Bradley Johnson admits it’s time for actions rather than talk after Norwich City’s Everton defeat and recriminations
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The result at Goodison Park may have looked run of the mill from outside the Norwich City fraternity – but inside, that didn’t stop the long and comprehensive post-match inquisition.
Be it formations, competitiveness, spirit or looking for the best person to blame, Canaries supporters have sadly found the need to become adept at such chatter following too many full-time whistles involving their club this season.
And after defeat at Everton, the conversation even extended into the Canaries dressing room – although the subjects arising from that group discussion will be staying in house.
“We are confident lads,” said City midfielder Bradley Johnson, as City’s belief became the topic for conversation. “We go into every game hoping we can win and we are confident.
“We had a chat about the game in there and people said their bit, and now we’ve got a massive game on Saturday (against Hull at Carrow Road). We’ve got to stop talking off the pitch and do it on the pitch.”
There is a vocal portion of Norwich fans who would agree with that last sentiment.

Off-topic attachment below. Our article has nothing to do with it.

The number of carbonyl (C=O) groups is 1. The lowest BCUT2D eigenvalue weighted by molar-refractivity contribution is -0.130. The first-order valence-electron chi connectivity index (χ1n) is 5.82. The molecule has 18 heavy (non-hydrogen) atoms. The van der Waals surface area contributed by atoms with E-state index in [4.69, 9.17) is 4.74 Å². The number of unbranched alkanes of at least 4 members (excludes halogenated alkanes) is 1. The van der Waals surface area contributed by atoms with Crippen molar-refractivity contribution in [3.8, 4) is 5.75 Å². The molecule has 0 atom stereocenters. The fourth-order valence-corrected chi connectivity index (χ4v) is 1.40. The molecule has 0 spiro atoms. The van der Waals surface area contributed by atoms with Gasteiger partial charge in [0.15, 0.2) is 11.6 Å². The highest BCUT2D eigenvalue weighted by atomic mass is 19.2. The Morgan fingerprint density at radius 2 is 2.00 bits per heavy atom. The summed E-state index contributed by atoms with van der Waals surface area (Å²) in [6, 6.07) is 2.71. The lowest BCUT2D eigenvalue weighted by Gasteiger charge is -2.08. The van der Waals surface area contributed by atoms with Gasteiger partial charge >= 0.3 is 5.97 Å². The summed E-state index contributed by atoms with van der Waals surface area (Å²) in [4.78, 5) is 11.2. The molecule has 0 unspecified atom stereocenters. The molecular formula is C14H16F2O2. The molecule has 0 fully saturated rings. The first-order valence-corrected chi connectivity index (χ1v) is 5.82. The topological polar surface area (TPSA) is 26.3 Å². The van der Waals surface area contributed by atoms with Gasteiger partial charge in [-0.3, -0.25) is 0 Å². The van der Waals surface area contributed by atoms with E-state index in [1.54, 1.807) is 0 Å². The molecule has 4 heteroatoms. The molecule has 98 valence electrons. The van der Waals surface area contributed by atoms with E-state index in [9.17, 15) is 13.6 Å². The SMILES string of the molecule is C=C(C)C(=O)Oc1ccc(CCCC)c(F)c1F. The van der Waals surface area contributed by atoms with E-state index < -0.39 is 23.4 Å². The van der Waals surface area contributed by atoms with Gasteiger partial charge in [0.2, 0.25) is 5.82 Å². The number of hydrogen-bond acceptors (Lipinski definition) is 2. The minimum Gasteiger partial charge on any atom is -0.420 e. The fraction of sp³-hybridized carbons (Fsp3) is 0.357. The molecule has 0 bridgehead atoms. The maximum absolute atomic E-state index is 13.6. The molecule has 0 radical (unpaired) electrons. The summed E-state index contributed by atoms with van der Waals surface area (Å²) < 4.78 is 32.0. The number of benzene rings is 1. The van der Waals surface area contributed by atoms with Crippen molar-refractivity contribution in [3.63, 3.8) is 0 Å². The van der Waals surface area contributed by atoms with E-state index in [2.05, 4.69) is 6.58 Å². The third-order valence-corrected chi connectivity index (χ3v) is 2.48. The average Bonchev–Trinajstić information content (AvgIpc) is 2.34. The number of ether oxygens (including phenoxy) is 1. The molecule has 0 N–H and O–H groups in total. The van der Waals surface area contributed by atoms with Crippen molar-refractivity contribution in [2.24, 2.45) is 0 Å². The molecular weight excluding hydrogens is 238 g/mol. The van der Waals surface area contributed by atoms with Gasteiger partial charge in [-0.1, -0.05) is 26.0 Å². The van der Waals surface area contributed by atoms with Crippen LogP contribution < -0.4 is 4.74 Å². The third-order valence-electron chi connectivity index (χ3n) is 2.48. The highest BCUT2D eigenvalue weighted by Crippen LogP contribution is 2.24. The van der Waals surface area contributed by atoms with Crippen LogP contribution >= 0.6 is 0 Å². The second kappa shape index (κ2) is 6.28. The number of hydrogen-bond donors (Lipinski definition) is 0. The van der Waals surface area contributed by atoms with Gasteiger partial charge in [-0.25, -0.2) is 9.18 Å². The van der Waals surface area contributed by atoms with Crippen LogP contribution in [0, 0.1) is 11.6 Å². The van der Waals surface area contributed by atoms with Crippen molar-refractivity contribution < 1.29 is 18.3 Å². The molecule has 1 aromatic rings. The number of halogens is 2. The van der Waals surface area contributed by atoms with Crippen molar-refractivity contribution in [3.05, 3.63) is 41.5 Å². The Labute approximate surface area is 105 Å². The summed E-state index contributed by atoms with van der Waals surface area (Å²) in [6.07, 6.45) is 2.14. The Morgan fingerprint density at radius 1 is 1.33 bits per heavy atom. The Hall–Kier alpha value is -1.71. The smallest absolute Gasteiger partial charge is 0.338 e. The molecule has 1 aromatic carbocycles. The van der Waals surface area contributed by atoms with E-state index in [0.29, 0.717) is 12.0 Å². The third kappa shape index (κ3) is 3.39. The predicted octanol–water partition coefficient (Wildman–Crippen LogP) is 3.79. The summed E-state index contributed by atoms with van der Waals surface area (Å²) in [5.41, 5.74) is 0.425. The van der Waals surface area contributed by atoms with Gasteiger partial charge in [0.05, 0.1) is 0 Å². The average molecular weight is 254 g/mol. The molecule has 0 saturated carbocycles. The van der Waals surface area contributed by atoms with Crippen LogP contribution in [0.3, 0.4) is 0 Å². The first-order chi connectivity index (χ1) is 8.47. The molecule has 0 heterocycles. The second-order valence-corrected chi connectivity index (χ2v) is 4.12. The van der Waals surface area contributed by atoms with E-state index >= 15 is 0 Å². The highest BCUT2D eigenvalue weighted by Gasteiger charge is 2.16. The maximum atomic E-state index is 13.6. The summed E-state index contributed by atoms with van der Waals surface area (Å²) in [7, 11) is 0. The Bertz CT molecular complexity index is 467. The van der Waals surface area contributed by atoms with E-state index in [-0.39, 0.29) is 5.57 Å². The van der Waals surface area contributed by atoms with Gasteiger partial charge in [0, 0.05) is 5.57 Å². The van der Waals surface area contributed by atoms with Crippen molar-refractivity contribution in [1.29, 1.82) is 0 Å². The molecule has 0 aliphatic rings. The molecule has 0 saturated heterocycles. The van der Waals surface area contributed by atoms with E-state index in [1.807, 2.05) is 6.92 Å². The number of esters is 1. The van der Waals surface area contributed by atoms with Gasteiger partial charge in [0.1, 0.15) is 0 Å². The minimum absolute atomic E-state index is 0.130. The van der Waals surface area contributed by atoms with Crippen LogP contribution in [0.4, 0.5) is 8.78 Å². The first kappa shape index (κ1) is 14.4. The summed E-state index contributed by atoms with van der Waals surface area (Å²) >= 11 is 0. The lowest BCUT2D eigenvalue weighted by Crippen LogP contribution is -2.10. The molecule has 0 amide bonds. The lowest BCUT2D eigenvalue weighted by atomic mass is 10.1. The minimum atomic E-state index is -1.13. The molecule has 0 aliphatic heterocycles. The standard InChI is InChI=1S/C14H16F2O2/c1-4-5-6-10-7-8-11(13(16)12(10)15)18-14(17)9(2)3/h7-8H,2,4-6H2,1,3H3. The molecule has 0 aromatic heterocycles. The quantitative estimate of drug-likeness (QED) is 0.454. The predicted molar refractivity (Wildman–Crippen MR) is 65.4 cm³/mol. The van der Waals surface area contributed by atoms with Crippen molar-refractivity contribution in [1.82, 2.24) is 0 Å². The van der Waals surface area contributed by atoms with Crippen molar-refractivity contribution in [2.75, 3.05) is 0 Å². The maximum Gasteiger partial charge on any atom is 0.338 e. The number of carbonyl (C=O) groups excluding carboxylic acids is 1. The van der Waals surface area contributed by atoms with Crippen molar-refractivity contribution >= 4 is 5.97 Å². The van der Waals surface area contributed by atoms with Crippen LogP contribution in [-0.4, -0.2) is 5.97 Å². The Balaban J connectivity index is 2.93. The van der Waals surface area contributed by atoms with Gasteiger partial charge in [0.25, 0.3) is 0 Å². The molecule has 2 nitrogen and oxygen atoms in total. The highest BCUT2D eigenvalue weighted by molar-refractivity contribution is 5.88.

So what of one prime issue aired following City’s sticky Toffees experience – a man short in midfield to give Gary Hooper and Ricky van Wolfswinkel their first proper chance to kick off what was conceived in the summer to be a successful strike partnership. It is certainly the Canaries’ most expensive.
“We were outnumbered in midfield and usually we do have that man who drops back for us, and gives us that little bit of an option on the ball,” said Johnson. “The way they set up, they were moving all behind us and it was hard for me and Leroy (Fer) to get forward in the first half. But I think in the second half when we had a go for it, it opened up and we were unlucky in the end.
“The way we started the first half, I think we made it too easy for them. But we came out in the second half and I think we gave it a go, and the game opened up.
“We had a few chances ourselves to score and it was just that today, we didn’t put them away.”
Indeed, lost in some of the recriminations was the fact this was far from City’s worst away day – the visitors had their opportunities in front of goal, and that has not always been the case. But as always, the big difference between top-four challengers and the other end of the table is being clinical.
“You could say that,” added Johnson. “They didn’t really open us up. They obviously scored a really good goal from Gareth Barry and then a terrific free-kick. But they didn’t open us up in any way.
“As I said, the first half we knew we weren’t good enough. We had to close them down and we know we can’t let them shoot from the edge of the box.
“Second half I thought we were the better team. The problem was we weren’t clinical enough in front of goal.”